Ibrayin the Grand Master of Seasons, Knight of Valour > Ye Olde Graveyard > Abandoned Realms Forums
Ibrayin created on 04th of August 2015, and is dead and gone (24 years old, 149 hours, 2 months lifetime)

Title: the Grand Master of Seasons, Knight of Valour
Gender: Male
Level: 50
Class: human monk

Background history:

  1. The Beginings of a Humble Ascetic Monk - posted at 2015-08-05 02:44:30
The Beginings of a Humble Ascetic Monk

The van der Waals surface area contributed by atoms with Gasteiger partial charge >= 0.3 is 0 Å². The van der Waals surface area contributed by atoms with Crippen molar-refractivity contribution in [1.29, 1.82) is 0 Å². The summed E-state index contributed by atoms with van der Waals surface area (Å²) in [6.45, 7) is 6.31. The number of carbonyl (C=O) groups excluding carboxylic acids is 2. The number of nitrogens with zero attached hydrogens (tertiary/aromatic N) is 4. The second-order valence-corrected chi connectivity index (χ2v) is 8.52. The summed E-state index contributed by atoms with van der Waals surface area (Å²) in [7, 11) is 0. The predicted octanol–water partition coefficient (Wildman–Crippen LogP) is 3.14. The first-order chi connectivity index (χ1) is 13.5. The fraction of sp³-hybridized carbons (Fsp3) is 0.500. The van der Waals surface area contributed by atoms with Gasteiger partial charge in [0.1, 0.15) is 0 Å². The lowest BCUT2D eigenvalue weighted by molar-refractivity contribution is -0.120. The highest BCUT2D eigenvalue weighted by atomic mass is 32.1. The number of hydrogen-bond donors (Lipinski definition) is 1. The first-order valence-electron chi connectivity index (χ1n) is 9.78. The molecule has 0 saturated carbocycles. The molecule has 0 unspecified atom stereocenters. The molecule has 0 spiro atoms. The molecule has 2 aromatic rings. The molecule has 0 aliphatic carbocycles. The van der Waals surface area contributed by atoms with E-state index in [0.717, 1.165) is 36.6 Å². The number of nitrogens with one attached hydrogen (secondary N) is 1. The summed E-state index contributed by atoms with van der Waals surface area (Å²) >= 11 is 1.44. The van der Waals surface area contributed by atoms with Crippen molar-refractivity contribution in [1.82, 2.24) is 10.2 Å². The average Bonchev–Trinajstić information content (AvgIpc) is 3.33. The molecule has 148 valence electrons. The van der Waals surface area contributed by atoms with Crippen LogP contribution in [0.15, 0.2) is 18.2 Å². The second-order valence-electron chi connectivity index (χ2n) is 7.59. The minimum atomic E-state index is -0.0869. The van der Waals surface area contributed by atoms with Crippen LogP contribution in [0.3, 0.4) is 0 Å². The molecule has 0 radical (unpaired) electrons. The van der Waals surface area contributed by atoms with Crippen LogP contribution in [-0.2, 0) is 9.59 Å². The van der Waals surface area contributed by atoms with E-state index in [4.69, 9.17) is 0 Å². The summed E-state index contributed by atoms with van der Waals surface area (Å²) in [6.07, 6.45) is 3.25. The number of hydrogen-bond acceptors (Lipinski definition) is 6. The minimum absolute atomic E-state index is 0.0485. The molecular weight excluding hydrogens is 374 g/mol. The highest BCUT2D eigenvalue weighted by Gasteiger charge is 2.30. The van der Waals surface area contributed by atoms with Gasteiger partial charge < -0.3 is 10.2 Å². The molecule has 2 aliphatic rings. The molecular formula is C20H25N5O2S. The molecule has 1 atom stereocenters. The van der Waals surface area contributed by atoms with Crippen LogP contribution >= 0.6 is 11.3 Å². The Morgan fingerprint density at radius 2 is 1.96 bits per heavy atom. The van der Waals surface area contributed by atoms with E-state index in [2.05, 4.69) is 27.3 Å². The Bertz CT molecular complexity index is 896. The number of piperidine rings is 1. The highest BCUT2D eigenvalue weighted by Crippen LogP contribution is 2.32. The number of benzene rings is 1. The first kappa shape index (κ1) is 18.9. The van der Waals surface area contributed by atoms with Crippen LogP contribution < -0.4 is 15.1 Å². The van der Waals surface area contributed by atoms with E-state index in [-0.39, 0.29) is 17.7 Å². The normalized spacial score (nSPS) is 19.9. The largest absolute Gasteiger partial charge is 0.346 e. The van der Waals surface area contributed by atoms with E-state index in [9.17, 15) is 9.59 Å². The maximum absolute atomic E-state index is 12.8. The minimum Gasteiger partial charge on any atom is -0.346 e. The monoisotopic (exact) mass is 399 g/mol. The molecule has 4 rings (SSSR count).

Ibrayin's birth was not one of note. He was not born to a rich or powerful family, nor was he born into poverty. He was not the firstborn child, nor was he the youngest. Indeed, for most of his life he went unnoticed- another child in a large family that lived by farming the rough soil along the great road east of Seringale. He had many brothers and sisters, and his childhood was filled with chores, hard work, and the simple pleasures of a rustic life His parents were both good natured followers of the Light, if not particularly pious, for the many tasks of everyday living left little time for devotion. Long days of hard work left Ibrayin a diligent child, but he always yearned for more than the life of a farmer. He buried himself in what little books his family could afford, and often times made visits to the nearby monastery where he learned all he could from the attending monks. It was then to nobody's surprise when he left his homestead as a young man to join the monastery. There he learned their ways, trained both his body and his mind, and was soon inducted into their order. Ibrayin excelled at the art of meditation, a skill that he spent most of the day perfecting. And it was through meditation that he felt he could best achieve knowledge. Countless hours were spent in isolation, until the young monk felt that even the secluded monastery was too much of a distraction. He ventured out into the wilderness, surrounding himself in nature where he believed he could best carry out is ascetic persuits. For days, weeks, months, and eventually years he lived a quiet life of fasting, abstinence, self-discipline and meditation. He lived as a hermit in cave, venturing out only to gather scant nourishment from the surrounding countryside before fasting and meditating again. And so years passed. Through meditation Ibrayin gained wisdom, but he always felt that some great truth eluded him. One day, as he searched the wilderness for roots and berries on which to break his fast he happened upon a wounded traveler. He man had been ambushed by bandits. After a short fight the bandits stole the man's gold and valuables and left him for dead. For days the man had searched for help, his wounds festering and growing putrid before finally being discovered by the ascetic monk. Ibrayin took him to his cave and did all he could to care for him. But the man was dying, and Ibrayin had little more to offer him than prayers. For three days the man suffered in agony before dying. This had a profound impact on Ibrayin. He felt his years of meditation had meant nothing, for in the end he could do nothing to save this poor man's life. Life was sacred, this much Ibrayin knew. And it was his duty to protect and safeguard the sanctity of life. On that day Ibrayin buried the traveler and never again looked back at his cave. He had a purpose now. There was too much evil in the world, too much death and suffering. And it needed to be stopped.